You started having it a few months after you were born, and you’ve never stopped. Each time you feel thirsty, exercise vigorously, or walk indoors from the hot sun, water is your best friend. You could go through the rest of your life without having any other type of liquid, and would probably be completely fine. And if you don’t have enough water for a sustained period of time, it would make you ill in more ways than you realise. All in all, reaching out for that glass of water is probably one of the cheapest and easiest investments you can make in your health.
Today, hydration has become a science. Some have elevated it to a mantra, or a “panacea for all ills”. Water is great for you, but there many myths about hydration prevail as well. To cut through the clutter, we answer some of your biggest questions about hydration.
How much water should you drink?
According to a 2004 report by the US National Academies of Sciences, Engineering, and Medicine, the daily recommended fluid intake for men is 15.5 cups (3.7 litres) and about 11.5 cups (2.7 litres) for women. This amount also includes water from the foods consumed.
While this might serve as a broad indicator, experts say your needs might vary, depending on factors like gender, diet, climate, activity levels and so on. To keep it simple, experts recommend you drink enough water so you don’t feel thirsty and your urine stays light in colour.
Besides quenching thirst, what functions does water play?
Water performs many roles, including that of transporting nutrients to your body’s cells (around 90% of blood is water). It also carries out waste materials through the skin, and thus detoxifies you. Sweating is your body’s way of regulating its temperature. Water also hydrates your muscles, lubricates your joints, protects brain and spine tissue and helps your body perform better, especially when in hot weather or during heightened periods of activity (e.g. sports or exercise).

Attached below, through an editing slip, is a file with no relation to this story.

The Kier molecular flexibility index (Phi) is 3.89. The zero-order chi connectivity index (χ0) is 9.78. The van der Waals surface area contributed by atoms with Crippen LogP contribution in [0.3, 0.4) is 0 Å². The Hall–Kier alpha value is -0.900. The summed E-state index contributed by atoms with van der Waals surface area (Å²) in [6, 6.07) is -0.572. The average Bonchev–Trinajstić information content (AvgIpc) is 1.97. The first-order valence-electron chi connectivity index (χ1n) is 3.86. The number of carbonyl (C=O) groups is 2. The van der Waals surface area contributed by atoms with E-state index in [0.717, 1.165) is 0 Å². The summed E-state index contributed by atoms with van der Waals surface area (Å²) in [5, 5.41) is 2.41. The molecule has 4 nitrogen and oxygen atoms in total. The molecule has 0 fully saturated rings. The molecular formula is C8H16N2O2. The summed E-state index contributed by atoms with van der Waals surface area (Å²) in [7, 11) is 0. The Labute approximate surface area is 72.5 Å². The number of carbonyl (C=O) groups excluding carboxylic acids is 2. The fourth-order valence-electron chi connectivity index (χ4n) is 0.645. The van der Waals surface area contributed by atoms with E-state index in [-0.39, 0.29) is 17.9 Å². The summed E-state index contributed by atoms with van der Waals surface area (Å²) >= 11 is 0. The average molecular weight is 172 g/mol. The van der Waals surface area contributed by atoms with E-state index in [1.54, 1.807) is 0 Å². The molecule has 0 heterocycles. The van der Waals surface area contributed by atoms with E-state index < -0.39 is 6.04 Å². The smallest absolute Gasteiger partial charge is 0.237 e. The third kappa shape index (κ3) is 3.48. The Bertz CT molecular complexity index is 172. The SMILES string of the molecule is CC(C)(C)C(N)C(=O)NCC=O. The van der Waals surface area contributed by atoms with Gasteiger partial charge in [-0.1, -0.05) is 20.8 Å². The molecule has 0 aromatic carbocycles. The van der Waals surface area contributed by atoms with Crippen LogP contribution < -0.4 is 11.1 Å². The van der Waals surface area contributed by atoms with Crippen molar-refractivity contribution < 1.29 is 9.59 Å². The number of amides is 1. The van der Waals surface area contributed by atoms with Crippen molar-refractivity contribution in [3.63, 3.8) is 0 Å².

One of the most important organs of your body—the brain—also needs water. A 2019 study conducted with male Chinese students showed that dehydration negatively affected vigour, short-term memory and attention. And a 2013 study from the UK indicated that participants exhibited 14% faster reaction times after consuming water, as compared to others who didn’t drink any water.
Drinking enough water also deters you from reaching out for other drinks, like colas or other sweetened drinks, which are not good for your health and weight.
How much water does the body lose during exercise?
Athlete guidelines prepared by ILSI, National Institute of Nutrition and the Sports Authority of India, say that intense activity can potentially dehydrate the person as early as 15 minutes. Continued heavy activity might result in 1-2 litres of water being lost every hour, it adds.
Some of the signs of dehydration are fatigue, dizziness and nausea, heat cramps, headache, dry skin, lips or eyes. Remember to consume enough water or other liquids to avoid such a scenario.
Is water the only way to stay hydrated?
Your body gets water from the food you eat as well. Some water-rich vegetables and fruits you can easily find in India are cabbage, watermelon, spinach, yogurt, apples, grapes, carrots, pears.
When it comes to liquids, milk and unsweetened fresh juices are good options if you’re bored of plain water. To know more, read our article on alternatives to water for staying hydrated.
Are there any side-effects to drinking too much water?
Once in a while, no. You’re just likely to pee out the excess water. But obsessively drinking more water than your body can handle, can cause a fall in sodium or electrolyte levels, put pressure on the kidneys, and cause you to feel bloated. Other signs of over-hydration include headaches, nausea and muscle cramps. You CAN have too much of a good thing, apparently.